In the introduction to her book, Fundora also confesses that her love of art at a very young age caused her to ask adult strangers waiting in line at NYC’s MOMA or other museums if they could smuggle her in. (I too, share this experience with patrons of Cleveland’s main library, its Museum of Art and Severance Concert Hall.)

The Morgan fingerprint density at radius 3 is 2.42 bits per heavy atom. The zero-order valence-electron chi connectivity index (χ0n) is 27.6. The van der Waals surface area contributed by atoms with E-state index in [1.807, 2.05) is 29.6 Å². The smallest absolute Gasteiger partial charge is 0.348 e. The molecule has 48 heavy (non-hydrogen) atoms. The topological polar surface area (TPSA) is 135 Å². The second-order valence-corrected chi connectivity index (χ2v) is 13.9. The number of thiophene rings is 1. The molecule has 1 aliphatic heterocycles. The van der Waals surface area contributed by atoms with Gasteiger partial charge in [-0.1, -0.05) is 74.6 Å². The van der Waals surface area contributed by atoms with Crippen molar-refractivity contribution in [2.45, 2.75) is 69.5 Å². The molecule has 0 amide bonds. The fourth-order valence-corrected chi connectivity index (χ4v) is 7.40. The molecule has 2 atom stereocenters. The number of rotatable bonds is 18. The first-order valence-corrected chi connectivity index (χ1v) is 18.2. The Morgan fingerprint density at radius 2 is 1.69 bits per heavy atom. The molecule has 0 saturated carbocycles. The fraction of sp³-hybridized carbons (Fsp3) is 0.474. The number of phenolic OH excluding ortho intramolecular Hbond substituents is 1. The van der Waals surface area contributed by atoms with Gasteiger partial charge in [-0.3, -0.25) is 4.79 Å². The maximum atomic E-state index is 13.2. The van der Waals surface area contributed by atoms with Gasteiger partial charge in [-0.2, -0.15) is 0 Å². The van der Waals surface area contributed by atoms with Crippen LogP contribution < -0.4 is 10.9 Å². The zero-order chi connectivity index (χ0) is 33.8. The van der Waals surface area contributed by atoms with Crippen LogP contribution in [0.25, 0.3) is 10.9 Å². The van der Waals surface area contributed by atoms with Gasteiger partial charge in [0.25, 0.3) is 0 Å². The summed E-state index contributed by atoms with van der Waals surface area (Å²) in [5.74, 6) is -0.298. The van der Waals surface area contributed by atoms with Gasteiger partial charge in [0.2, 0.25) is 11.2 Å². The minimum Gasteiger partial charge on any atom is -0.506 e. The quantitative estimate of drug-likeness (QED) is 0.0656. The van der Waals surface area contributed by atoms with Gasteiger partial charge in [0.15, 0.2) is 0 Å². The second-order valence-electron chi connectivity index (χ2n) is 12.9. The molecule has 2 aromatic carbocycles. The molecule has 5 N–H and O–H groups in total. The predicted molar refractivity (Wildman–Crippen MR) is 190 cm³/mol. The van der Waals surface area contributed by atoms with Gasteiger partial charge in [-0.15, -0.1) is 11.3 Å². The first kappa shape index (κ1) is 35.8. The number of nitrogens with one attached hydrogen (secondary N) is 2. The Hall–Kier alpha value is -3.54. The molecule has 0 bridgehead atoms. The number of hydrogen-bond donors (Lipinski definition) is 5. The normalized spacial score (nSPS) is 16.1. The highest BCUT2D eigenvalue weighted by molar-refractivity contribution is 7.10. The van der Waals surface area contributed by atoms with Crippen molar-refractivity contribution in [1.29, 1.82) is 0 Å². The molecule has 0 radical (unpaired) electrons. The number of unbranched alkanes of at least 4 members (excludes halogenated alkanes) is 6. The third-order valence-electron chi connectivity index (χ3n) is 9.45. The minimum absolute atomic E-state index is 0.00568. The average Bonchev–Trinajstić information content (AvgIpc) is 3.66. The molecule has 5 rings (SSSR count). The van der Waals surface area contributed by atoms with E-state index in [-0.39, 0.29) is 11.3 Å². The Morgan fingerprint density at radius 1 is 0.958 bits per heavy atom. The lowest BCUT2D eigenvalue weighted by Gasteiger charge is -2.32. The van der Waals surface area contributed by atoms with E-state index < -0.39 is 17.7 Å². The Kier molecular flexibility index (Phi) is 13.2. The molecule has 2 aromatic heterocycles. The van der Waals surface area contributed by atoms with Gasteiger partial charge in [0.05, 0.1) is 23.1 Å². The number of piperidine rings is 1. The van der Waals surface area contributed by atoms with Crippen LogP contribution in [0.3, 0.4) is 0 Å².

Her book, (which, like Starbuck’s, is available in both printed and digital formats) is divided into six parts: an introduction followed by her digital images grouped under the headings “Cityscapes,” “Landscapes & Trees,” “Abstraction & Symmetry,” “Musings and Ruminations” and “Noteworthly Floralities.” Four of her five paintings on display in this issue come from the first section. These include her bifurcated and partially denatured pictures of Amsterdam’s canals and her “Cleveland Park Fence,” and her “Rooftops of Amsterdam” with its Van Gogh style/Santa Fe colour sky and clouds. The fifth painting, “Waterfall Pilgrimage at Ohiopyle,” along with her other nature paintings in the second section, reminds me of Tiffany’s stained-glass windows, especially her “Dappled” and “Jockey Hollow” tree series drawn in broad brushstrokes and seemingly backlit. Just as interesting are pieces in other sections, the “Abstraction & Symmetry” section being my next favourite, especially the paintings entitled: “Organica” featuring what appears to be almost flower-like swirls of red, white, black and light blue, “The Birth of Galaxies” featuring swirls of colour sweeping out from a single point and “Magnificat” which looks like a combination of pastel and earth colour rock strata and crystal faces. Towards a Digital Aesthetic is truly a beautiful collection. It has inspired me to try my hand at creating digital art. I’ll begin with something simple like modifying some of my Amsterdam scene photos in Adobe Photoshop to create the sliders for the AQ11 Autumn 2014 issue. I hope Fundora’s book also inspires you to take up your digital pen or brush to explore new techniques or styles to create your own visual art.